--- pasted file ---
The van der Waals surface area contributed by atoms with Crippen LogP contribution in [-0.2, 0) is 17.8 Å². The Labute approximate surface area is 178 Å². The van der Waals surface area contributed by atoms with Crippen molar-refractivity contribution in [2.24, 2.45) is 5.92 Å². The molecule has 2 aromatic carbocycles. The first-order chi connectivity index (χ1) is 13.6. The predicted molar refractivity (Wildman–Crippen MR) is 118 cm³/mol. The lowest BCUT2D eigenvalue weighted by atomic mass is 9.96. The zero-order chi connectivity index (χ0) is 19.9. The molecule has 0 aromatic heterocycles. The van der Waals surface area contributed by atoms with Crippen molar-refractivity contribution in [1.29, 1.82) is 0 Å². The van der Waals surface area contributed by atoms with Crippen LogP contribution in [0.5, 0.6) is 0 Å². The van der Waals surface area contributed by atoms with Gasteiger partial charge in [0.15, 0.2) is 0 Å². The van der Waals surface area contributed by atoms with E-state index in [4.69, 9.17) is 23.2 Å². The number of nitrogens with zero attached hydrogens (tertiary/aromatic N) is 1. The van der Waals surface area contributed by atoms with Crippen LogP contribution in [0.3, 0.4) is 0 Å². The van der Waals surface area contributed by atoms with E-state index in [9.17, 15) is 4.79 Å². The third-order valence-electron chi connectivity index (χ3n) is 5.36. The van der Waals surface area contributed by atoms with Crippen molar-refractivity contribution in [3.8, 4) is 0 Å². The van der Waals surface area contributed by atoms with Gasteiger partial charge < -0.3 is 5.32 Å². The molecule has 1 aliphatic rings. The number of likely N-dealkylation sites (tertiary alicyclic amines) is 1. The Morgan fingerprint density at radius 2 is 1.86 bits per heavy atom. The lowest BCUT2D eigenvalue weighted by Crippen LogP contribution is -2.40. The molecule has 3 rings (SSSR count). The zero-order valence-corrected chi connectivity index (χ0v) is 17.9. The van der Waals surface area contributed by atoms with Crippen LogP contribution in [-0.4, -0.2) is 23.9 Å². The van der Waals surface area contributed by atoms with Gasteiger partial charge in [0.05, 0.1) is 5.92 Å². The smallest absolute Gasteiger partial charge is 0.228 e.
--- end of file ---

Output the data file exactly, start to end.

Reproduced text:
The van der Waals surface area contributed by atoms with Crippen LogP contribution in [-0.2, 0) is 17.8 Å². The Labute approximate surface area is 178 Å². The van der Waals surface area contributed by atoms with Crippen molar-refractivity contribution in [2.24, 2.45) is 5.92 Å². The molecule has 2 aromatic carbocycles. The first-order chi connectivity index (χ1) is 13.6. The predicted molar refractivity (Wildman–Crippen MR) is 118 cm³/mol. The lowest BCUT2D eigenvalue weighted by atomic mass is 9.96. The zero-order chi connectivity index (χ0) is 19.9. The molecule has 0 aromatic heterocycles. The van der Waals surface area contributed by atoms with Crippen molar-refractivity contribution in [1.29, 1.82) is 0 Å². The van der Waals surface area contributed by atoms with Crippen LogP contribution in [0.5, 0.6) is 0 Å². The van der Waals surface area contributed by atoms with Gasteiger partial charge in [0.15, 0.2) is 0 Å². The van der Waals surface area contributed by atoms with E-state index in [4.69, 9.17) is 23.2 Å². The number of nitrogens with zero attached hydrogens (tertiary/aromatic N) is 1. The van der Waals surface area contributed by atoms with Crippen LogP contribution in [0.3, 0.4) is 0 Å². The van der Waals surface area contributed by atoms with E-state index in [9.17, 15) is 4.79 Å². The third-order valence-electron chi connectivity index (χ3n) is 5.36. The van der Waals surface area contributed by atoms with Crippen molar-refractivity contribution in [3.8, 4) is 0 Å². The van der Waals surface area contributed by atoms with Gasteiger partial charge < -0.3 is 5.32 Å². The molecule has 1 aliphatic rings. The number of likely N-dealkylation sites (tertiary alicyclic amines) is 1. The Morgan fingerprint density at radius 2 is 1.86 bits per heavy atom. The lowest BCUT2D eigenvalue weighted by Crippen LogP contribution is -2.40. The molecule has 3 rings (SSSR count). The zero-order valence-corrected chi connectivity index (χ0v) is 17.9. The van der Waals surface area contributed by atoms with Crippen LogP contribution in [-0.4, -0.2) is 23.9 Å². The van der Waals surface area contributed by atoms with Gasteiger partial charge in [0.05, 0.1) is 5.92 Å². The smallest absolute Gasteiger partial charge is 0.228 e.